Which Vitamin May Help Your Gout Pain?

vitamin c for prediabetes and decrease uric acid gout in foot

As a podiatrist and foot surgeon, I am often asked, “What can I do to help prevent gout pain in the future; are there foods I should avoid or a vitamin I should take?”

I have posted on the belief by some scientists that the advised daily intake of vitamin C be increased to 200 mg and the potential importance of vitamin C and the overall anti-oxidant benefit as it relates to pre-diabetes metabolic syndrome.

In addition to its possible role in diabetes and prediabetes, vitamin C has also been a source of interest to me as it relates to uric acid levels and the onset of painful gout arthritis in the foot, as well as the possible role of uric acid in the development of cardiovascular disease that causes decreased blood flow to the foot and leg.

The increased blood levels of uric acid that causes gout are suspected risk factors for cardiovascular disease (CVD), but researchers are not sure if it causes CVD or is an effect of something else that is causing the CVD. In other words, the same thing that is causing CVD may be causing uric acid levels to rise, triggering a gout attack.

We really do not have a good handle on uric acid, and its role in our bodies. It seems as though uric acid is a “two-faced” compound. Studies on animals suggest that uric acid can increase inflammation in the blood leading to damaged circulation, but on the other hand, uric acid also apparently has potentially positive role in our body as a strong antioxidant.

Vitamin C Uric Acid Association

A recent meta-analysis from Johns Hopkins University School of Medicine looked at the relationship of vitamin C and levels of serum uric acid. They reviewed 13 clinical trials with a total of 556 people taking a vitamin C supplement with a median dose of 500 mg/day.

They found a significant reduction in the level of uric acid in the blood of 0.35 mg/dL. The acceptable range of uric acid in the blood is around 3-8 mg/dL with problems starting as the level rises above 6.5 mg/dL as this is the level at which the acid starts to come out of the blood and into the joints and surrounding tissues.

This lead the researchers to conclude that, “based on their review, vitamin C supplementation significantly lowered uric acid, and that future trials are needed to learn more about whether taking a vitamin C supplement can reduce elevated uric acid or prevent gout.”

Another study done over 20 years looked at 46,994 men with no history of gout at the start, and looked at the vitamin C intake in those men that developed gout. They found that the risk of gout was reduced in men taking more than 250 mg/day of vitamin C. They concluded that, “Higher vitamin C intake is independently associated with a lower risk of gout. Supplemental vitamin C intake may be beneficial in the prevention of gout.”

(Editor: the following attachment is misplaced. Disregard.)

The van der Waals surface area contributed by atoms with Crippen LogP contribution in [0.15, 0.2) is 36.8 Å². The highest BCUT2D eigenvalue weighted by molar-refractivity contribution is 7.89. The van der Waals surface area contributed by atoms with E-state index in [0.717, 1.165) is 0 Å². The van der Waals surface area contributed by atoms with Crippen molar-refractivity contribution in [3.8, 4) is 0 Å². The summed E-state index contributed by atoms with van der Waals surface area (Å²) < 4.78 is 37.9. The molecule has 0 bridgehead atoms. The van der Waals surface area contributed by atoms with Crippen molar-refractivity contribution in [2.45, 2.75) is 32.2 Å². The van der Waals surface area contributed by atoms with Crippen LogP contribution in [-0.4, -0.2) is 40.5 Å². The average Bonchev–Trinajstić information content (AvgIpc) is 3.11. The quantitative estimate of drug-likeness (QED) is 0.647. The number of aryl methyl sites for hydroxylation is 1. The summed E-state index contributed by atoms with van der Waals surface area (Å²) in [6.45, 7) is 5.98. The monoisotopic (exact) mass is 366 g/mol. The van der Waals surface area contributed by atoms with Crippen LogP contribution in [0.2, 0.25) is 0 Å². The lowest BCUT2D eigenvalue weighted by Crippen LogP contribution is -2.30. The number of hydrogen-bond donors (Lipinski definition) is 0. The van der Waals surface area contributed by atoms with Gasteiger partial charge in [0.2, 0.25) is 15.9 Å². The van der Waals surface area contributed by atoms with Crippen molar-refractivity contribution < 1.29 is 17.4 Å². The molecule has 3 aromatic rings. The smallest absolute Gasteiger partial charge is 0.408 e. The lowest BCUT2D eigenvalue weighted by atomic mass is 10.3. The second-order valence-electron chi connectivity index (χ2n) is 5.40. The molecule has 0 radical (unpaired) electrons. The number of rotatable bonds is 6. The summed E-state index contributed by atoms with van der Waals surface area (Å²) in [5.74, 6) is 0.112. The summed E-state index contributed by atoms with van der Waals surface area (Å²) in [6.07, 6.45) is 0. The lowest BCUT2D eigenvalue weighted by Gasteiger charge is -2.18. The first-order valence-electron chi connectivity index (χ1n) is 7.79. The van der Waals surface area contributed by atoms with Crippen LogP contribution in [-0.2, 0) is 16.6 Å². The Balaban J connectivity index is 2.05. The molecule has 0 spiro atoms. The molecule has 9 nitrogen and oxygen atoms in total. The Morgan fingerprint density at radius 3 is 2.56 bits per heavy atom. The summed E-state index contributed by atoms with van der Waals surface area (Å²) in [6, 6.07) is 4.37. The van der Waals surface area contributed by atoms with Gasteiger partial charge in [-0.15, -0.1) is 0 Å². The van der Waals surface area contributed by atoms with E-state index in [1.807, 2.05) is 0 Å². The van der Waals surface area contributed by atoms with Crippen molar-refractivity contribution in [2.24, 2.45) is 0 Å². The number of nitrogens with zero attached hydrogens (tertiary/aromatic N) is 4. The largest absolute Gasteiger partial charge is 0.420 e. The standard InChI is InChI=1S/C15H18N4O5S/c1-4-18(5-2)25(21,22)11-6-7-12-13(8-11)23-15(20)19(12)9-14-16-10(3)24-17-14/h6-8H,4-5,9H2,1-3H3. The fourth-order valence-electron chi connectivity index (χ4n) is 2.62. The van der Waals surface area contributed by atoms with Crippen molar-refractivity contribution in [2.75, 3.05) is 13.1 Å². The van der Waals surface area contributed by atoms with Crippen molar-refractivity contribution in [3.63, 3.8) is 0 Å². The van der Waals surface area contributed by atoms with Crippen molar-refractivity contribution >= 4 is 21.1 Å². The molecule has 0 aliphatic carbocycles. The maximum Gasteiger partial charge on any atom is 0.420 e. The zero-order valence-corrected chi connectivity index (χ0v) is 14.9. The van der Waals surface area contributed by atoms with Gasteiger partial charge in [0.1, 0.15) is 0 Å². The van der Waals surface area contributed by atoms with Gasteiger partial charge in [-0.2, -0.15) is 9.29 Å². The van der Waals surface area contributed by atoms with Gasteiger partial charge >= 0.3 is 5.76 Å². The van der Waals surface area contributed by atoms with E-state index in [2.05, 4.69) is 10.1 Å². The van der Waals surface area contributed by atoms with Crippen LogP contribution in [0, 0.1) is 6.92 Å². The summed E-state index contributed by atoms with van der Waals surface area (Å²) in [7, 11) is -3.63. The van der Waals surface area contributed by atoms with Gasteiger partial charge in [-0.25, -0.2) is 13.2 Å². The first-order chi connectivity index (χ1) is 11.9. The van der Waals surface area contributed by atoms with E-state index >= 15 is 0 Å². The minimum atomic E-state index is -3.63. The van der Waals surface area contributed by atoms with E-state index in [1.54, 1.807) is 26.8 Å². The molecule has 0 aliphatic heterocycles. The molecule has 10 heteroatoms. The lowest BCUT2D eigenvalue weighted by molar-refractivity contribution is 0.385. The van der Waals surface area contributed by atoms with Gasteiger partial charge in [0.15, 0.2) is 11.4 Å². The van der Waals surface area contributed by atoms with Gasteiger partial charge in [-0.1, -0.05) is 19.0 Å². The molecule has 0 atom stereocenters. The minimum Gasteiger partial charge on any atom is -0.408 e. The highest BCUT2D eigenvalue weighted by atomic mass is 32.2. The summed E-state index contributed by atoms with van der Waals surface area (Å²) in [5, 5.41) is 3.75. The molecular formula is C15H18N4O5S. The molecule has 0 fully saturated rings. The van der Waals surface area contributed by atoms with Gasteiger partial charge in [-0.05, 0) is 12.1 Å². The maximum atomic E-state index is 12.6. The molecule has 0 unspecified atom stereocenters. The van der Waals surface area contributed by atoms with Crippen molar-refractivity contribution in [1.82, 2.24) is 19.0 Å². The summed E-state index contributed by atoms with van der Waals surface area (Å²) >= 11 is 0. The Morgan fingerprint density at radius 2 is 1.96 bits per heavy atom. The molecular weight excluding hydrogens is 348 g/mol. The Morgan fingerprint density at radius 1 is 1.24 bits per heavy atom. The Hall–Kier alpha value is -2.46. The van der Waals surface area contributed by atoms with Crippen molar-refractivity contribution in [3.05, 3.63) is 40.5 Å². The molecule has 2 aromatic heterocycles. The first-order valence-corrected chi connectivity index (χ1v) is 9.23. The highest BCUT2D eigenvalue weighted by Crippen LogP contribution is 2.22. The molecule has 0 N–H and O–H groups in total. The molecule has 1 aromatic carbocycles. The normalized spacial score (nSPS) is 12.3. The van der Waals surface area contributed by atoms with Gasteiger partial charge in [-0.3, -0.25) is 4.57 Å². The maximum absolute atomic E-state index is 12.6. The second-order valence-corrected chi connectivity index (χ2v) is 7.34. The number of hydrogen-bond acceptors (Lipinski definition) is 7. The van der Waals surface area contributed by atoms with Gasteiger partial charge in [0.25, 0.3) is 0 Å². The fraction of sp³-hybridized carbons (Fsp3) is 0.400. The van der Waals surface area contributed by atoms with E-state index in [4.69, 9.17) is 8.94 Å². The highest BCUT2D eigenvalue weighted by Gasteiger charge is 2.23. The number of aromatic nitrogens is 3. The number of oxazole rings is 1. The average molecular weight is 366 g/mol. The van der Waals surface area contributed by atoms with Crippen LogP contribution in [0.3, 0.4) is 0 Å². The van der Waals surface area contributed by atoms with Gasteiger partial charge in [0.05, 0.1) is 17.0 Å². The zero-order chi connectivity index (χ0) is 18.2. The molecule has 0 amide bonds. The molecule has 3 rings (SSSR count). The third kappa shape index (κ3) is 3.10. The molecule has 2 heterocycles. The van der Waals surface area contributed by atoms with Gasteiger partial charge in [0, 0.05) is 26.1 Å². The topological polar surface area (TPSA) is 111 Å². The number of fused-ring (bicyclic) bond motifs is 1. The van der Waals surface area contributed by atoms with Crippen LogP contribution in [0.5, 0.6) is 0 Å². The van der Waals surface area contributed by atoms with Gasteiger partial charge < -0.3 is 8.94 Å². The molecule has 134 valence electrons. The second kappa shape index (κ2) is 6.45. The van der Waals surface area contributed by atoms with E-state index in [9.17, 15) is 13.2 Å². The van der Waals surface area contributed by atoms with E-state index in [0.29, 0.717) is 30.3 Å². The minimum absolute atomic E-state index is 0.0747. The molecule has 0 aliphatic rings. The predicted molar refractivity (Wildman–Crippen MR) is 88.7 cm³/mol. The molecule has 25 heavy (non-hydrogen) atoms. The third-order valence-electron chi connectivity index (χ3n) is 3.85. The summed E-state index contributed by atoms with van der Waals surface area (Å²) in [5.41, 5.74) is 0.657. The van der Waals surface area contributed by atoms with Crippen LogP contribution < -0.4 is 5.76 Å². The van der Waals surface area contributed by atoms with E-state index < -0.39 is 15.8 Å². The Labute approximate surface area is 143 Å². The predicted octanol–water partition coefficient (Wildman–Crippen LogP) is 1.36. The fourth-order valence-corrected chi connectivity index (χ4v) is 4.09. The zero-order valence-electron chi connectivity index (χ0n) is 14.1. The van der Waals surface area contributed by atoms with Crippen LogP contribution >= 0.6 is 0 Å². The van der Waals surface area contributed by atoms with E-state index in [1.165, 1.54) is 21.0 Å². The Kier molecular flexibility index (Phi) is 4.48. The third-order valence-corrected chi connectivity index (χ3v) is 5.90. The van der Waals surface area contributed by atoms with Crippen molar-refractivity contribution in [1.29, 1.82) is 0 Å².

carbohydrate restricted ancestral diet with vitamin c from vegetablesThe carbohydrate limited “ancestral” prediabetes and type 2 diabetes diet plan that this site generally advocates requires the limitation of fructose sugar containing fruits that can be a source of vitamin C, but don’t worry because, as smart Nutrientology readers know, this diet contains many vegetables that are a high source of vitamin C.  Some examples are: peppers (highest), broccoli, brussel sprouts, cabbage, and cauliflower.

While future studies are needed, at this time I believe the literature supports taking a daily vitamin C supplement on the order of 250-500 mg/day for those with a history of an elevated uric acid level or some other known problem with metabolism causing an “oxidative pressure” such as diabetes or prediabetes metabolic syndrome.

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About Robert Creighton

Dr. Creighton is a podiatrist and foot surgeon with over 26 years in podiatric practice treating thousands of patients afflicted with the physiological, physical, and psychological side effects and complications of diabetes and pre-diabetes metabolic syndrome. He believes these disorders present a pressing public health concern that need to be more actively addressed in a multidisciplinary way. Dr. Creighton graduated from what is now the Temple University School of Podiatric Medicine after receiving his undergraduate degree in Biology. He is certified by the American Board of Foot and Ankle Surgery, a member of the American Public Health Association, an American College of Sports Medicine certified personal trainer and a Member of the American Nutrition Association.

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